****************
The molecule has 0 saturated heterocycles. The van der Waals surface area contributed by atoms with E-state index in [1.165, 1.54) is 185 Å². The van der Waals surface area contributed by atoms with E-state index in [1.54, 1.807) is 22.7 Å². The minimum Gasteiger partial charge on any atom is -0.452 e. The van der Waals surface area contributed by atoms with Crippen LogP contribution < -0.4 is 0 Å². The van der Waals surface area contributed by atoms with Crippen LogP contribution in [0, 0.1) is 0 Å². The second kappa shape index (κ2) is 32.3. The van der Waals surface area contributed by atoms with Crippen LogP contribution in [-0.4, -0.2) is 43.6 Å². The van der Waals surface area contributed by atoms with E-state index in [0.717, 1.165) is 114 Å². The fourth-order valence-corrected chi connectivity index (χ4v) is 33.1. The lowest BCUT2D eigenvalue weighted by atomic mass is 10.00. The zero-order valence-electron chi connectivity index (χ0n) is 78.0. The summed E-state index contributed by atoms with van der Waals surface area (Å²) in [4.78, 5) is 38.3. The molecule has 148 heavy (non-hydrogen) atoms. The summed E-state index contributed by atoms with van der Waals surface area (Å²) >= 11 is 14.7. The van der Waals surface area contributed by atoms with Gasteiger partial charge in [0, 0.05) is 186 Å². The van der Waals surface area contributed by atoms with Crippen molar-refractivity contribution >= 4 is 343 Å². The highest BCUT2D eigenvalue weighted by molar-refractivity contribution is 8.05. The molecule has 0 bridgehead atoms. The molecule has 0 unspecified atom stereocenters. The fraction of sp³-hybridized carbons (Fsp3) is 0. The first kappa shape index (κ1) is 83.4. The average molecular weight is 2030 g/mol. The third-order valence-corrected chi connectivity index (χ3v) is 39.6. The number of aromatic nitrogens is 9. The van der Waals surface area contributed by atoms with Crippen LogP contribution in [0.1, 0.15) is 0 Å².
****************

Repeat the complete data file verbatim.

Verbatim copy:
The molecule has 0 saturated heterocycles. The van der Waals surface area contributed by atoms with E-state index in [1.165, 1.54) is 185 Å². The van der Waals surface area contributed by atoms with E-state index in [1.54, 1.807) is 22.7 Å². The minimum Gasteiger partial charge on any atom is -0.452 e. The van der Waals surface area contributed by atoms with Crippen LogP contribution < -0.4 is 0 Å². The van der Waals surface area contributed by atoms with Crippen LogP contribution in [0, 0.1) is 0 Å². The second kappa shape index (κ2) is 32.3. The van der Waals surface area contributed by atoms with Crippen LogP contribution in [-0.4, -0.2) is 43.6 Å². The van der Waals surface area contributed by atoms with E-state index in [0.717, 1.165) is 114 Å². The fourth-order valence-corrected chi connectivity index (χ4v) is 33.1. The lowest BCUT2D eigenvalue weighted by atomic mass is 10.00. The zero-order valence-electron chi connectivity index (χ0n) is 78.0. The summed E-state index contributed by atoms with van der Waals surface area (Å²) in [4.78, 5) is 38.3. The molecule has 148 heavy (non-hydrogen) atoms. The summed E-state index contributed by atoms with van der Waals surface area (Å²) >= 11 is 14.7. The van der Waals surface area contributed by atoms with Gasteiger partial charge in [0, 0.05) is 186 Å². The van der Waals surface area contributed by atoms with Crippen molar-refractivity contribution >= 4 is 343 Å². The highest BCUT2D eigenvalue weighted by molar-refractivity contribution is 8.05. The molecule has 0 bridgehead atoms. The molecule has 0 unspecified atom stereocenters. The fraction of sp³-hybridized carbons (Fsp3) is 0. The first kappa shape index (κ1) is 83.4. The average molecular weight is 2030 g/mol. The third-order valence-corrected chi connectivity index (χ3v) is 39.6. The number of aromatic nitrogens is 9. The van der Waals surface area contributed by atoms with Crippen LogP contribution in [0.1, 0.15) is 0 Å².